FDM VS POLYJET
FDM VS Polyjet
3D Printing in the last couple of years has started to increase exponentially.
Which in turn has caused some issues!
What technology & service should you use to get your designs printed?
Taking one end of the market to the other we have FDM VS POLYJET.
These two technologies being very different, with quality, finish and tolerance.
To help you decide what is right for you!
You need some background information on how these two printing methods work.
FDM 3D Printing
This Is the production of a part by the melting of plastic filament and then extruding this melted plastic onto a build plate and the subsequent layers of material until the part is finished printing.
With this process the molten plastic is forced out of the round hole at the end of the extruder.
Just like toothpaste comes out of the end of its tube.
If you were to squeeze row after row of toothpaste out on top of each other, the side wall would dip in and out as you looked at each layer from the base layer to the top layer, this in turn giving you a rough looking finish, visually and by touch.
The same finish, you would get on an FDM part in a much smaller scale.
Then there are the issues of tolerance with a desktop FDM printer you will be looking at a tolerance of ±0.5 mm, where as if you were to produce the part(s) on an Industrial FDM printer you would be looking at ±0.2 mm.
One of the bonuses with FDM is that you can produce parts from a wide selection of materials, which can withstand different temperatures and chemicals, unfortunately you cannot blend different filaments to produce different properties.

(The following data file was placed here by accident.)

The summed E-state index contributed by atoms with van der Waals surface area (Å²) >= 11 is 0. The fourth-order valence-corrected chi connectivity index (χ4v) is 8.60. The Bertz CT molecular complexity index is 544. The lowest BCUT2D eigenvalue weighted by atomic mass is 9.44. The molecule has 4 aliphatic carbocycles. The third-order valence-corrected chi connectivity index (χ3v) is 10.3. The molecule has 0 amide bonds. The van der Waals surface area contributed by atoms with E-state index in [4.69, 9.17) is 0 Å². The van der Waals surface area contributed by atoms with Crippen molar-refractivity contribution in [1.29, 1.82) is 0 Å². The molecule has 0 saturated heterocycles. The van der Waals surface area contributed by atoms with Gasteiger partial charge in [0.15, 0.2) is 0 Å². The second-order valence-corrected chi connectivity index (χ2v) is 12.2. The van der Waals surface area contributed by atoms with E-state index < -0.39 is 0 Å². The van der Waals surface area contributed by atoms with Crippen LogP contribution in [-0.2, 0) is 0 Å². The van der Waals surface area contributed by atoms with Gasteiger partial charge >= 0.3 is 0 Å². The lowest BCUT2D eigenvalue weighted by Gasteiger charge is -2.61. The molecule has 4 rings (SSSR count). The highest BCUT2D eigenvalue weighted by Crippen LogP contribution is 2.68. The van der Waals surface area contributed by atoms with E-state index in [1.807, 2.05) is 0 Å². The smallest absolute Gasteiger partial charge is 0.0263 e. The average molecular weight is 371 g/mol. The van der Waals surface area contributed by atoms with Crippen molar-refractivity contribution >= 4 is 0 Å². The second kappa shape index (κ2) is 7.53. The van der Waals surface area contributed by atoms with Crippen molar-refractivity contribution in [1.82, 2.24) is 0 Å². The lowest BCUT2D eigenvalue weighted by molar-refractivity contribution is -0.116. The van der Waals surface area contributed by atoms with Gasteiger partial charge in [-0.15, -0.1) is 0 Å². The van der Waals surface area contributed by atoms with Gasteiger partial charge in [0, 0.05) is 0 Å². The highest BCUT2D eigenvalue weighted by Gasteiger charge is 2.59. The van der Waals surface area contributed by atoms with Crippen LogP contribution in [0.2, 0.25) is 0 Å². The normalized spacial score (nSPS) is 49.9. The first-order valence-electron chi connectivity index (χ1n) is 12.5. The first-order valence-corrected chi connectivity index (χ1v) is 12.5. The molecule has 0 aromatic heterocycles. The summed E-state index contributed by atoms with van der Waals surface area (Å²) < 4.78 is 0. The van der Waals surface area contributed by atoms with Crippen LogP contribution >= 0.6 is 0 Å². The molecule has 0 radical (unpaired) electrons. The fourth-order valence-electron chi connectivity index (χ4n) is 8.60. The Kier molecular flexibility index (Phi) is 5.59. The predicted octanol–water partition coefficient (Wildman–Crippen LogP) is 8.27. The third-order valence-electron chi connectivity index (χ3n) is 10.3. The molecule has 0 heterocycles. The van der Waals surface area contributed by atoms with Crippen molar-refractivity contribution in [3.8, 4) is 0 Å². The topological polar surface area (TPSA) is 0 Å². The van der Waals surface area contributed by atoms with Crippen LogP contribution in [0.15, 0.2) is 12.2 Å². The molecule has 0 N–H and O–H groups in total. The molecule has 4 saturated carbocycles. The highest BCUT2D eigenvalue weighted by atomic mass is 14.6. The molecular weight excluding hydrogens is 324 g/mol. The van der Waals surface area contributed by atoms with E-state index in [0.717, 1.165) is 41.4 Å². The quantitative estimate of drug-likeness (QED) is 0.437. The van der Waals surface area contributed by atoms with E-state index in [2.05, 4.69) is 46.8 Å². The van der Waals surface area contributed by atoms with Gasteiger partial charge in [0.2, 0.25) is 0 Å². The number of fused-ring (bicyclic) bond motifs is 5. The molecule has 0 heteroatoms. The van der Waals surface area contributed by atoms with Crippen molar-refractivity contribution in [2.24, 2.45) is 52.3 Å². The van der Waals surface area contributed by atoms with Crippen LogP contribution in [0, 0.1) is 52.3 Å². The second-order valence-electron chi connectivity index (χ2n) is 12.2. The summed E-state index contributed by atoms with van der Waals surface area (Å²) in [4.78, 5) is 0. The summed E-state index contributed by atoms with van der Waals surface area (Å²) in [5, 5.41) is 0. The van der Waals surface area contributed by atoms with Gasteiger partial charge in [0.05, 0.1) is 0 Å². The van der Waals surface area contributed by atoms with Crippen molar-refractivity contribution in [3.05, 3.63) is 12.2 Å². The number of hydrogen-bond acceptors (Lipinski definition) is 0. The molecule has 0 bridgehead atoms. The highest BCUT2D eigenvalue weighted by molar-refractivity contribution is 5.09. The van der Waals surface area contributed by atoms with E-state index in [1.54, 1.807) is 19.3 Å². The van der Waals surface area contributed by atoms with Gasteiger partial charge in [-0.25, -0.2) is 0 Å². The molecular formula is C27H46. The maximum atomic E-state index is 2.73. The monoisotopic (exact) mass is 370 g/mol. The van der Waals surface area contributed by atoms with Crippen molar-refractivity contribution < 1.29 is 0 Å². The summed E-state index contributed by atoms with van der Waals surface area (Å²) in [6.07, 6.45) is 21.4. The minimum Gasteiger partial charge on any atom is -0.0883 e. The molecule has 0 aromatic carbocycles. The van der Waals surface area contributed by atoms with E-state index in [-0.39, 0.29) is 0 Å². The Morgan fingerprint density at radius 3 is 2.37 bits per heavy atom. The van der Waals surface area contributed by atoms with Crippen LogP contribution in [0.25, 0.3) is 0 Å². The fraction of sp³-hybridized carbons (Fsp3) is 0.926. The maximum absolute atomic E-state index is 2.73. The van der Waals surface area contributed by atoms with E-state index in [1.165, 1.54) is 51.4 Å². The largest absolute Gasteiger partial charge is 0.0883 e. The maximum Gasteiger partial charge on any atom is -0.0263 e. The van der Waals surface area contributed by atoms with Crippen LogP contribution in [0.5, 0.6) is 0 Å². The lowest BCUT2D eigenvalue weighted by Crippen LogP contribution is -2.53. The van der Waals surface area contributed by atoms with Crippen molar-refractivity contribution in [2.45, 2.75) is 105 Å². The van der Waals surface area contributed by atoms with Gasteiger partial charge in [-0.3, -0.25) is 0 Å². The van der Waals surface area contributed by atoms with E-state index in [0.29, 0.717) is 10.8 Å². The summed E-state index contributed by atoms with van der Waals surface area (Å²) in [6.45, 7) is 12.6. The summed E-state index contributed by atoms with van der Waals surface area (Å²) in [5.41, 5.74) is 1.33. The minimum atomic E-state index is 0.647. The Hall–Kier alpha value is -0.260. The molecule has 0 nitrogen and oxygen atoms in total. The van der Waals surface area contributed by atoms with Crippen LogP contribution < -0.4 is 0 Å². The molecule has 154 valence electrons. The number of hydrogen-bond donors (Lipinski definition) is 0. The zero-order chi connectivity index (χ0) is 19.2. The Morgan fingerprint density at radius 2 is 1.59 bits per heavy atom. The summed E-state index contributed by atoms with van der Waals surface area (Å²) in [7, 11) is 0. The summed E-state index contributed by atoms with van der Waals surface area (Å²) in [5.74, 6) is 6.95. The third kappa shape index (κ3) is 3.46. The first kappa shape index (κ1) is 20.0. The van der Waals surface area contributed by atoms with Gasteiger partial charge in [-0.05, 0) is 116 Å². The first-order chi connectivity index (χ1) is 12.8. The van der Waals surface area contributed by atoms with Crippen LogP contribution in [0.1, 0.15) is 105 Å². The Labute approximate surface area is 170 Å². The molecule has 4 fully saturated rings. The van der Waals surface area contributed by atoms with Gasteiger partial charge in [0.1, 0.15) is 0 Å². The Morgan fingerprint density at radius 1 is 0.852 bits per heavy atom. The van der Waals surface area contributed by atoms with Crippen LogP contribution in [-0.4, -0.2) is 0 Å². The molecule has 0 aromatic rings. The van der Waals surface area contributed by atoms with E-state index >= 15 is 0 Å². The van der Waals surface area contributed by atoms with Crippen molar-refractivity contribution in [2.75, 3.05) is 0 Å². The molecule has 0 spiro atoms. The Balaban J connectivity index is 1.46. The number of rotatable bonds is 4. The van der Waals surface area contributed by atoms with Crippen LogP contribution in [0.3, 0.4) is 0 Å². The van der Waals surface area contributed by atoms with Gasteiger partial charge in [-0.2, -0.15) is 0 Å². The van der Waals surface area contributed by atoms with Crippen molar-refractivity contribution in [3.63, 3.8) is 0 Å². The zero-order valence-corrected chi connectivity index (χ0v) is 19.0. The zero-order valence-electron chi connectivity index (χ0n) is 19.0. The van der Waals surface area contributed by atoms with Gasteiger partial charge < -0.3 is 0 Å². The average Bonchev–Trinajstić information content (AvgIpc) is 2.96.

Shrinkage and/or warping are an issue with FDM which sometimes cannot be fixed, this is due to multiple reasons, I won’t go into today.
PolyJet 3D Printing
Parts are produced by the jetting of UV Resin onto a build plate, at thousands of droplets a minute, similar to how an ink jet paper printer works.
This process prints a 16μm layer on the desktop versions, on an area of 300 x 200 x 150mm about every 6-8 Seconds
Each layer pass is cured by a UV light before any subsequent passes or layers are jetted down, this process is then continued until the part is completed.
Support material is required for any feature that has an overhang.
Tolerances with material jetting / PolyJet are far smaller at ± 0.05 mm.
The attention to detail and fine features that can be produced with PolyJet, combined with its finer surface finish make PolyJet ideal for the production of prototypes and parts where fit form and function are required.
Shrinkage and/or warping are not an issue for PolyJet printing either unlike that of FDM printing.
So! If Budget is not an issue and you require the highest accuracy, PolyJet is the best solution for most 3D Parts & Prototyping needs.